Finally, not only is Ben right with respect to readership continuity, he is also right in terms of average article views. The 2-word phrase “how to” came in fourth place. The ordering for the 2-word terms was “tableau buckets”, “I wish”, “csv files”, “how to”, and “big data”. All of these were in the highest performing cluster. For the 3-word phrases, “how to use” was in first place, firmly established in its own cluster.

The ANOVA p-values for all the results shown above indicate the results are statistically significant, which means the clusters have different means when calculated with the single measure used.  For example, the 2-word cluster results are shown in Figure 12.

Anova_1factors

Figure 12 – The 2-word cluster (shown in Figure 10)  ANOVA model results.


 

Going a Little Deeper (Statistically Speaking)

I wondered how the results would change if I added other factors to the analysis? For the fun of it, I decided to look into the performance of the 2-word groupings by adding another measure to the cluster.  The second measure added was the cumulative views of the articles. I was interested in finding out if Ben’s theory could stand up to a little more rigor.

As shown in Figure 13, the 2-word, 2-factor clusters indicate that “how to” became the highest performing cluster of the 2-word article groupings.

2-word_readership_results, 2 factors

Figure 13 – “How to” is the sole, highest performing term based on this 2-factor cluster analysis.


 

The ANOVA model results also indicated that this result was statistically significant, as shown in Figure 14. In these 2-factor results, the null hypothesis states that the average readership and the total article views of the 4 groupings are equal. Because the p-values are 0.018 and 0.019, which is less than the significance level of 0.05, we can reject the null hypothesis and conclude that the groups have different means.

Anova_2factors

Figure 14 – The 2-factor ANOVA results for the 2-word groupings.


 

Learn How To Perform Clustering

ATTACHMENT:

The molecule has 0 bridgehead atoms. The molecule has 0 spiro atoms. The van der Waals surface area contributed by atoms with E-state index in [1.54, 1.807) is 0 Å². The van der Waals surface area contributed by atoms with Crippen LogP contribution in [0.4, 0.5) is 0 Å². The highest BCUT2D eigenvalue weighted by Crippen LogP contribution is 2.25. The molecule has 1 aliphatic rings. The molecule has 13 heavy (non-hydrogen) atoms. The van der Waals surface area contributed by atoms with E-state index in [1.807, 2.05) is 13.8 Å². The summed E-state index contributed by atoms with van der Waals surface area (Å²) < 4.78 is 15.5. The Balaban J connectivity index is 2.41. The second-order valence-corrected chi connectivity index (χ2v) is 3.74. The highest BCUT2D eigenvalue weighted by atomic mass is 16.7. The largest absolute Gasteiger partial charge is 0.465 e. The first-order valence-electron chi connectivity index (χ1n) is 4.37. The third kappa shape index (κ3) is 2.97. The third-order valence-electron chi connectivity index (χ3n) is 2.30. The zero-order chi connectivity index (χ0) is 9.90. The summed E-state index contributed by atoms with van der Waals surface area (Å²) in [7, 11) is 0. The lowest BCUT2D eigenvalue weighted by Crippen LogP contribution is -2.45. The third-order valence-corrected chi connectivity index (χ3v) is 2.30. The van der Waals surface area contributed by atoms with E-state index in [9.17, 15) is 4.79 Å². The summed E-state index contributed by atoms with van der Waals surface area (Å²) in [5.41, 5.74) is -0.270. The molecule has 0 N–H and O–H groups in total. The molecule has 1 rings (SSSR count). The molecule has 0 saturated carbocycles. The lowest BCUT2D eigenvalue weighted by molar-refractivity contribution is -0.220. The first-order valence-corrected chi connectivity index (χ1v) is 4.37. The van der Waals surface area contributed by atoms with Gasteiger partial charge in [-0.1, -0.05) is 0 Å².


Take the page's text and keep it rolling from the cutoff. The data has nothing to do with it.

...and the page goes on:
To learn how I used Tableau 10 clustering to create these figures, please watch the video shown below. For a superb coverage of several new Tableau 10 features, including how to use multiple variables in your clusters, watch this video by the Vizpainter, Joshua Milligan.



 

Final Thoughts

After completing this work, I stopped to wonder how Ben could have been correct a few years ago when he wrote those words. The answer, I believe, is at least two-fold.

First, Ben is an astute guy. He reads a lot, he experimented with his blog and carefully reviewed his blog stats. Upon doing that, I suspect that he noticed a correlation between the usage of the “how to” term and good readership response rates.

Second, he also knew that a lot of his blog traffic arrived via internet searches. When people are looking to learn about something, it is natural for them to write “how to …”. We might want to know “how to ride a bike”, or “how to create a histogram”, or “how to create a dashboard”.

We use searches to learn how to do all types of things, so by using the term “how to” in a title, you have just improved your chances of matching your article title to the search engine database.

So the answer to the question is now known. The use of the term “How to” or “How to use” are powerful phrases in blog article titles. It is that simple.

So thanks Ben for your words of wisdom so long ago, and I now plan to use this to my advantage when possible.

Other Articles Describing Results From The Blogging Experiment

Over 160 articles were written over 2.5 years, as part of a scientific blogging experiment that was designed to quantify many aspects of writing a technical blog. This article is the third part of the quantitative analysis of this experiment. There is a lot to learn from these articles, if you are so inclined to learn.

  1. Click here to review the official ending of the experiment (The Conclusion and overview of why I did the experiment)
  2. Click here to review the Epilogue to the experiment.
  3. Click here to review part 1 of the blogging experimental analysis (Geographical expansion of the blog)
  4. This article is part 2 – (Quantifying the importance of  the terms “How, How To, How To Use” in blog titles)
  5. Click here to review part 3 of the blogging experimental analysis (Fast-burning articles vs slow-burners, which are more important to a technical blog?)

4 thoughts on “Text Analytics Improved With Tableau Clustering